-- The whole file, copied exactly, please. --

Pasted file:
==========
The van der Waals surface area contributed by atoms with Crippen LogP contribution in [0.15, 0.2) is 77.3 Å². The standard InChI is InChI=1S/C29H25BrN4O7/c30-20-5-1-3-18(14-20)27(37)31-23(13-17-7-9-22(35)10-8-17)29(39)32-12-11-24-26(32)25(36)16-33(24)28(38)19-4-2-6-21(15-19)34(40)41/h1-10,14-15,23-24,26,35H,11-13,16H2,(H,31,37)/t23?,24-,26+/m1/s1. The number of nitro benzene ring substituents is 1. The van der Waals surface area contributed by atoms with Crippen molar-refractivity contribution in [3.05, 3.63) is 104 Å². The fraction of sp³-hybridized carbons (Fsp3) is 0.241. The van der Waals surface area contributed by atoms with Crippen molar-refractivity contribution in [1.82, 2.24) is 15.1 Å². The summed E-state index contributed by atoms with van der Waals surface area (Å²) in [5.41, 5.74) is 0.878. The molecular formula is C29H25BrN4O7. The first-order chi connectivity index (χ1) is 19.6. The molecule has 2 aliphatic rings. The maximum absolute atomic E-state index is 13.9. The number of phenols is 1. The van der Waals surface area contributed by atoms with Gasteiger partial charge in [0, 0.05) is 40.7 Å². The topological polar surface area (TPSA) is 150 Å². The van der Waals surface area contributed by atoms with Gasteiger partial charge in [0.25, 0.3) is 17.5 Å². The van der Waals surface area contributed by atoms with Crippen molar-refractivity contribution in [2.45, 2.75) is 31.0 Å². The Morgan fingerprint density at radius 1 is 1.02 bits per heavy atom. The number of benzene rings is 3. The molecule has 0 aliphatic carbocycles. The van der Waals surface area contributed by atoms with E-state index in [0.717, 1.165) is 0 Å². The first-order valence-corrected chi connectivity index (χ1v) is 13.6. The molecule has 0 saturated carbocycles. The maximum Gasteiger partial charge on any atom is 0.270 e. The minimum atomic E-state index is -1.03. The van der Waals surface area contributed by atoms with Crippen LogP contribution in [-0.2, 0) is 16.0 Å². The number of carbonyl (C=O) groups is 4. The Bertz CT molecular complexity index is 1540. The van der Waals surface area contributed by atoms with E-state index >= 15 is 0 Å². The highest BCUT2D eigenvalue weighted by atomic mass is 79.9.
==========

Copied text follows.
The van der Waals surface area contributed by atoms with Crippen LogP contribution in [0.15, 0.2) is 77.3 Å². The standard InChI is InChI=1S/C29H25BrN4O7/c30-20-5-1-3-18(14-20)27(37)31-23(13-17-7-9-22(35)10-8-17)29(39)32-12-11-24-26(32)25(36)16-33(24)28(38)19-4-2-6-21(15-19)34(40)41/h1-10,14-15,23-24,26,35H,11-13,16H2,(H,31,37)/t23?,24-,26+/m1/s1. The number of nitro benzene ring substituents is 1. The van der Waals surface area contributed by atoms with Crippen molar-refractivity contribution in [3.05, 3.63) is 104 Å². The fraction of sp³-hybridized carbons (Fsp3) is 0.241. The van der Waals surface area contributed by atoms with Crippen molar-refractivity contribution in [1.82, 2.24) is 15.1 Å². The summed E-state index contributed by atoms with van der Waals surface area (Å²) in [5.41, 5.74) is 0.878. The molecular formula is C29H25BrN4O7. The first-order chi connectivity index (χ1) is 19.6. The molecule has 2 aliphatic rings. The maximum absolute atomic E-state index is 13.9. The number of phenols is 1. The van der Waals surface area contributed by atoms with Gasteiger partial charge in [0, 0.05) is 40.7 Å². The topological polar surface area (TPSA) is 150 Å². The van der Waals surface area contributed by atoms with Gasteiger partial charge in [0.25, 0.3) is 17.5 Å². The van der Waals surface area contributed by atoms with Crippen molar-refractivity contribution in [2.45, 2.75) is 31.0 Å². The Morgan fingerprint density at radius 1 is 1.02 bits per heavy atom. The number of benzene rings is 3. The molecule has 0 aliphatic carbocycles. The van der Waals surface area contributed by atoms with E-state index in [0.717, 1.165) is 0 Å². The first-order valence-corrected chi connectivity index (χ1v) is 13.6. The molecule has 0 saturated carbocycles. The maximum Gasteiger partial charge on any atom is 0.270 e. The minimum atomic E-state index is -1.03. The van der Waals surface area contributed by atoms with Crippen LogP contribution in [-0.2, 0) is 16.0 Å². The number of carbonyl (C=O) groups is 4. The Bertz CT molecular complexity index is 1540. The van der Waals surface area contributed by atoms with E-state index >= 15 is 0 Å². The highest BCUT2D eigenvalue weighted by atomic mass is 79.9.